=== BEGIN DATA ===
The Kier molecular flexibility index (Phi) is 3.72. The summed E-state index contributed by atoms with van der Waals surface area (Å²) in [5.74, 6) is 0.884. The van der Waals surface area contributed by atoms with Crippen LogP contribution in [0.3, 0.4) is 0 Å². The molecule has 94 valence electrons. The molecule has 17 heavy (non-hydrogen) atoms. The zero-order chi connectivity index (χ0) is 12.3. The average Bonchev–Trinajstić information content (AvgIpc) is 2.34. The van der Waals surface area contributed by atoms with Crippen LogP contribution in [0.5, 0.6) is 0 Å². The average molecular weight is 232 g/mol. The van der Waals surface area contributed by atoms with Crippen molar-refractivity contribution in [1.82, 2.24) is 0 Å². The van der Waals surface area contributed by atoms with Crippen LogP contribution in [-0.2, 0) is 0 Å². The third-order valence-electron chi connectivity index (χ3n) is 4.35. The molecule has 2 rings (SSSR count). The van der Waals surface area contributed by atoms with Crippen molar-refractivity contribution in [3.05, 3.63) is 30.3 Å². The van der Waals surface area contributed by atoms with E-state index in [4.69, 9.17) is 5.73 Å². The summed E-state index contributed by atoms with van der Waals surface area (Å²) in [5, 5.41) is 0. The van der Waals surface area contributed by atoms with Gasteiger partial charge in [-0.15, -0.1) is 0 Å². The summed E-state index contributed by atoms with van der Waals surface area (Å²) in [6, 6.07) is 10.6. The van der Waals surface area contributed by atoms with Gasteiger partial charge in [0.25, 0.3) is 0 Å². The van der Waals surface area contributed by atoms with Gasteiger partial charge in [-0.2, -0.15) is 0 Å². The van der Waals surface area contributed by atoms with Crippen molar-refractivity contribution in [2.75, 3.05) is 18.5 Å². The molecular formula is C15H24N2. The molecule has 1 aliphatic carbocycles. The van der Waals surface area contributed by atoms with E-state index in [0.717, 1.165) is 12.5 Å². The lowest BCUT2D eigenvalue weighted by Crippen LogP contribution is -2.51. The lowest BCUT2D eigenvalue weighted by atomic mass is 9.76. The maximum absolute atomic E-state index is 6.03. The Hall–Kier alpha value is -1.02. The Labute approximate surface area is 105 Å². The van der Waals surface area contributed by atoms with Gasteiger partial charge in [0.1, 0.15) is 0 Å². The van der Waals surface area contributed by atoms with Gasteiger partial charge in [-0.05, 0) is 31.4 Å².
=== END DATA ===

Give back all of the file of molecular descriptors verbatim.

The Kier molecular flexibility index (Phi) is 3.72. The summed E-state index contributed by atoms with van der Waals surface area (Å²) in [5.74, 6) is 0.884. The van der Waals surface area contributed by atoms with Crippen LogP contribution in [0.3, 0.4) is 0 Å². The molecule has 94 valence electrons. The molecule has 17 heavy (non-hydrogen) atoms. The zero-order chi connectivity index (χ0) is 12.3. The average Bonchev–Trinajstić information content (AvgIpc) is 2.34. The van der Waals surface area contributed by atoms with Crippen LogP contribution in [0.5, 0.6) is 0 Å². The average molecular weight is 232 g/mol. The van der Waals surface area contributed by atoms with Crippen molar-refractivity contribution in [1.82, 2.24) is 0 Å². The van der Waals surface area contributed by atoms with Crippen LogP contribution in [-0.2, 0) is 0 Å². The third-order valence-electron chi connectivity index (χ3n) is 4.35. The molecule has 2 rings (SSSR count). The van der Waals surface area contributed by atoms with Crippen molar-refractivity contribution in [3.05, 3.63) is 30.3 Å². The van der Waals surface area contributed by atoms with E-state index in [4.69, 9.17) is 5.73 Å². The summed E-state index contributed by atoms with van der Waals surface area (Å²) in [5, 5.41) is 0. The van der Waals surface area contributed by atoms with Gasteiger partial charge in [-0.15, -0.1) is 0 Å². The summed E-state index contributed by atoms with van der Waals surface area (Å²) in [6, 6.07) is 10.6. The van der Waals surface area contributed by atoms with Gasteiger partial charge in [0.25, 0.3) is 0 Å². The van der Waals surface area contributed by atoms with Gasteiger partial charge in [-0.2, -0.15) is 0 Å². The van der Waals surface area contributed by atoms with Crippen molar-refractivity contribution in [2.75, 3.05) is 18.5 Å². The molecular formula is C15H24N2. The molecule has 1 aliphatic carbocycles. The van der Waals surface area contributed by atoms with E-state index in [0.717, 1.165) is 12.5 Å². The lowest BCUT2D eigenvalue weighted by Crippen LogP contribution is -2.51. The lowest BCUT2D eigenvalue weighted by atomic mass is 9.76. The maximum absolute atomic E-state index is 6.03. The Hall–Kier alpha value is -1.02. The Labute approximate surface area is 105 Å². The van der Waals surface area contributed by atoms with Gasteiger partial charge in [0.1, 0.15) is 0 Å². The van der Waals surface area contributed by atoms with Gasteiger partial charge in [-0.05, 0) is 31.4 Å².